Stepping Up to The Starting Line With Adaptive Physical Education
Using a wide variety of equipment, progressions, and activities, the Harbor School offers Adaptive Physical Education (APE) as one of its support services. APE does promote the overall health, fitness level and physical growth of the students. Strengthening these qualities for any student can enable them to grow and explore their world and their long-term potentials, ranging from independence to employment opportunities.
Intramural sports offered through the program include soccer, softball, basketball, and floor hockey. There is also a swim program, as well as a Special Olympics Bocce Ball.
So, just what is Adaptive Physical Education (APE)?
APE is an adapted, or modified, physical education program designed to meet the individualized gross motor needs, or other disability-related challenges, of an identified student. It can be provided one-on-one, in a small group, or within the general physical education setting. The needs of the children will determine the lesson plans, rubrics, and worksheets. A team decides if the services are needed or not. If they are, the services become part of a child’s Individualized Education Plan (IEP).
If a child is to receive APE services, the IEP should include any assessment information, the amount of APE to be included in the plan, whether or not the child will be in the general physical education setting, and goals with measurable objectives and benchmarks. There are four areas in which adaptations or modifications can be made:
- 1Instruction – In order to help the child be successful, rules, lesson plans and strategies can be modified. The instructor will still help the child perform a task correctly. The method of instruction is flexible.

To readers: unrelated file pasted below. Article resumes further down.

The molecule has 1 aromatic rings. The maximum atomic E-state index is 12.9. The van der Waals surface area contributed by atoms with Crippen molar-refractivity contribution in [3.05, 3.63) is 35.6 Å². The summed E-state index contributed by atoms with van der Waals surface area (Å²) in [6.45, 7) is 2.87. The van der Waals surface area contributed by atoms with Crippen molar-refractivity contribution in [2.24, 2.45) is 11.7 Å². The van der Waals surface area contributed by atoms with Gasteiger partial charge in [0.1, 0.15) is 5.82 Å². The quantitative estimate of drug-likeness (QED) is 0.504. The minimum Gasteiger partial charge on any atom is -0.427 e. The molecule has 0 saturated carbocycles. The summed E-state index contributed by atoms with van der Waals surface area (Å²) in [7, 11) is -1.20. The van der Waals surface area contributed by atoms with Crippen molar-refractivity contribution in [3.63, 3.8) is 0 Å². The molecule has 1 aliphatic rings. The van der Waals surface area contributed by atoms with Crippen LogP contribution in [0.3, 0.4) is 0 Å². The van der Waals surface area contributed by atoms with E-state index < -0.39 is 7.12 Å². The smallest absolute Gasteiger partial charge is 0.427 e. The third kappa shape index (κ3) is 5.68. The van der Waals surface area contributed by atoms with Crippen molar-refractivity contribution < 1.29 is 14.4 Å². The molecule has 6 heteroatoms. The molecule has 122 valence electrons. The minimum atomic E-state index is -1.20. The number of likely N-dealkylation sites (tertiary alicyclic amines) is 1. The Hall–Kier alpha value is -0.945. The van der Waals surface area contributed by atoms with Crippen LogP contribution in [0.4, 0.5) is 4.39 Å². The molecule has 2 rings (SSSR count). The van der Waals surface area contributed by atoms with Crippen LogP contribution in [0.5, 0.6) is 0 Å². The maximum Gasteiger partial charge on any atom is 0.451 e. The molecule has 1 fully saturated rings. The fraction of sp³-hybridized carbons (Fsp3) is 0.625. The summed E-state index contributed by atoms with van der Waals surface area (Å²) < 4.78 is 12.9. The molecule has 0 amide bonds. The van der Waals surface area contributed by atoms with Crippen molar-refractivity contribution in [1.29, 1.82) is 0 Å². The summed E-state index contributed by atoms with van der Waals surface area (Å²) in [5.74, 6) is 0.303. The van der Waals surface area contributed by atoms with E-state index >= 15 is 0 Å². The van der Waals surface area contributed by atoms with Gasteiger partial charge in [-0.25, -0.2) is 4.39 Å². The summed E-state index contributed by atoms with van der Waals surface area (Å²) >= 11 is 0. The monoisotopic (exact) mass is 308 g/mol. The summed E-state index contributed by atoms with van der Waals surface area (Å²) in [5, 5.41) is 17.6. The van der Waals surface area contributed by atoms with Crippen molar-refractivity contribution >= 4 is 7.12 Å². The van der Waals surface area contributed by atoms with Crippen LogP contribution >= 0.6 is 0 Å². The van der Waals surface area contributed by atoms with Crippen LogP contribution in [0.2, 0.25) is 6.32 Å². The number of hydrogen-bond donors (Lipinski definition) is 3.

- 2Rules – It is necessary to focus on rules for a moment. In sports, rules were made according to one standard of ability. For example, volleyball rules were not created for students who use wheelchairs. Therefore, it is acceptable to adapt or change the rules accordingly.
- 3Equipment – Shape, color, and size become rather irrelevant when it comes to equipment used in APE. Standard gym equipment can easily be replaced. For example, if a student is visually impaired, we will use a larger, brighter ball when playing kickball.
- 4Environment – Regulations also define the playing areas in professional or competitive sports. In the interest of Adaptive Physical Education, the instructor controls the size and shape of the playing field. He or she might use tape to define it. The simplest example can be a game of catch. The instructor may start by rolling a ball back and forth. The distance may begin with a minimal distance or size, then gradually expand the playing field.
Many students in mainstream education consider gym class to be frivolous or possibly extremely frustrating. The approach of APE in special education is to engage and support each student individually. Those needs are often physical in nature. Motor skills are often impaired or grossly affected. Beyond that, our students can be every bit as competitive as their non-disabled peers. We owe it to them to create the opportunity to have that experience.
Harbor School a private special education school in Monmouth County, New Jersey
Our mission at Harbor School is to help all of our special needs students with learning, social, language, behavioral, and other disabilities. Our highly skilled staff are committed daily to helping each student reach their full potential.
We would be more than happy to discuss your child's specific needs and challenges, so please call us at 732.544.9394, or request a tour at Harbor School in Eatontown, NJ. We are located just minutes off of the Garden State Parkway at exit 105 and conveniently located off of Route 35 and Route 36 in Monmouth County, NJ.
— Anne Gunteski,
Principal-Harbor School, Eatontown, NJ